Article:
Alice Thompson wanted to work flexibly in order to collect her daughter from day care.
Her employer didn't seriously consider her request, so she quit, she told the BBC.
A tribunal ruled that she suffered indirect sexual discrimination and awarded her $254,000.
A real-estate sales manager who said her employer failed to seriously consider her request to work flexibly has been awarded $254,621 (185,000 pounds) at an employment tribunal in the UK.
Alice Thompson asked her employer - the independent UK real-estate agency Manors - if she could reduce her hours after she returned from maternity leave following the birth of her daughter, she told BBC radio. She wanted to finish at 5 p.m., rather than at 6 p.m., so she could pick up her daughter from day care, and she also asked to work a four-day week, she said.
Her employer refused and failed to make a counteroffer, she said. She then resigned from her role in December 2019 and took her employer to an employment tribunal, she said. "If they needed me for the full hours, maybe eight 'til five instead of nine 'til six, that's something I could have worked around," she told the BBC Radio 4 show "Woman's Hour."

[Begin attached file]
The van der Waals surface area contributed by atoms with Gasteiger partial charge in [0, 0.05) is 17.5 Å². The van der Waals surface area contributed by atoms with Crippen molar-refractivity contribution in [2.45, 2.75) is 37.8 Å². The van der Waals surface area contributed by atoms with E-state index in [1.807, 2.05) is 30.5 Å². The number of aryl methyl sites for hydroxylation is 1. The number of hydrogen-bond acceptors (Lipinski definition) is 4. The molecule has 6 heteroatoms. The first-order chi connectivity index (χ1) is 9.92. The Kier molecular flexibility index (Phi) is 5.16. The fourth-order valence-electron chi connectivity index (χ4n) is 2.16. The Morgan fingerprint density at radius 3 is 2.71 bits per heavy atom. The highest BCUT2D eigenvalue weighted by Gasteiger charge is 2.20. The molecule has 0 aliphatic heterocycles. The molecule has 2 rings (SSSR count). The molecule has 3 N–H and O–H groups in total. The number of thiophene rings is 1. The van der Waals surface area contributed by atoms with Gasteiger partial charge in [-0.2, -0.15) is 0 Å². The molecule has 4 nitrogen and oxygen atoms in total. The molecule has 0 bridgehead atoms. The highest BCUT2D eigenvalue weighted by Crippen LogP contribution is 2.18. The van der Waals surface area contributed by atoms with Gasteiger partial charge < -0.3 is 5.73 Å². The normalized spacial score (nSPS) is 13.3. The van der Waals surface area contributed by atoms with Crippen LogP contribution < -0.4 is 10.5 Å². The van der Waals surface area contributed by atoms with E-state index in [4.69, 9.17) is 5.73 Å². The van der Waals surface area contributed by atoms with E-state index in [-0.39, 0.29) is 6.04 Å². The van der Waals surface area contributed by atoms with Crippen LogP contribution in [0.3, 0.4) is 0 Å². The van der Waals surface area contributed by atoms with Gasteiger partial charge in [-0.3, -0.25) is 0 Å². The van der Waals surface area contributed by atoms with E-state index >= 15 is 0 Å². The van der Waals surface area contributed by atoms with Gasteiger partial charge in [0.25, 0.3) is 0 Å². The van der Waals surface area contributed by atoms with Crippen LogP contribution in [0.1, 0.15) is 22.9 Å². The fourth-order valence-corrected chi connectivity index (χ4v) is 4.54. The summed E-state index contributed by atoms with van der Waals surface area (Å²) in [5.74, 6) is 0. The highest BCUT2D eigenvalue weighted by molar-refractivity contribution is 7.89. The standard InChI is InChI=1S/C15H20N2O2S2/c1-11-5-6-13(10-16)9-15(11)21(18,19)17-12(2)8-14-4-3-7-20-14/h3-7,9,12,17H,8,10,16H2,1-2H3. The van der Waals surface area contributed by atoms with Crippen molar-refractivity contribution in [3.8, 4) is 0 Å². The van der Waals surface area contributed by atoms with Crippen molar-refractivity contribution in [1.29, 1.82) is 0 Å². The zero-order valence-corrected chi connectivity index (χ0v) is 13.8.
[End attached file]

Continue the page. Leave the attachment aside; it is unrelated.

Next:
"How are mums meant to have careers and families? It's 2021 not 1971," she said.
She was successful with one of her claims, on the grounds that she suffered indirect sex discrimination when her request for flexible working was not properly considered, the tribunal report said. The tribunal ruled that this put her at a disadvantage to her colleagues.
The compensation included interest, loss of income, and pension payments, as well as 13,500 pounds "for loss of feelings," the tribunal report said.
But Thompson wasn't successful with all of her claims. For example, she also said she'd been unfairly dismissed and directly discriminated against, which the tribunal rejected.
Thompson said she spent "thousands of pounds" pursuing the case and described the process as exhausting, but she said she ultimately wanted to stand up for what was right for her daughter.
Under UK employment law, employees with more than 26 weeks of service have a right to ask to work flexibly. Employers have to consider their request, but they can deny it on the grounds that it could be detrimental to the business.
Additional costs for the business as a result of a request, or an inability to meet customer demand, could be classed as reasonable grounds.
Manors did not respond to Insider's request for comment.
Working mothers have long faced decades of disadvantage at work, in part because of a lack of appropriate workplace policies and wider support.
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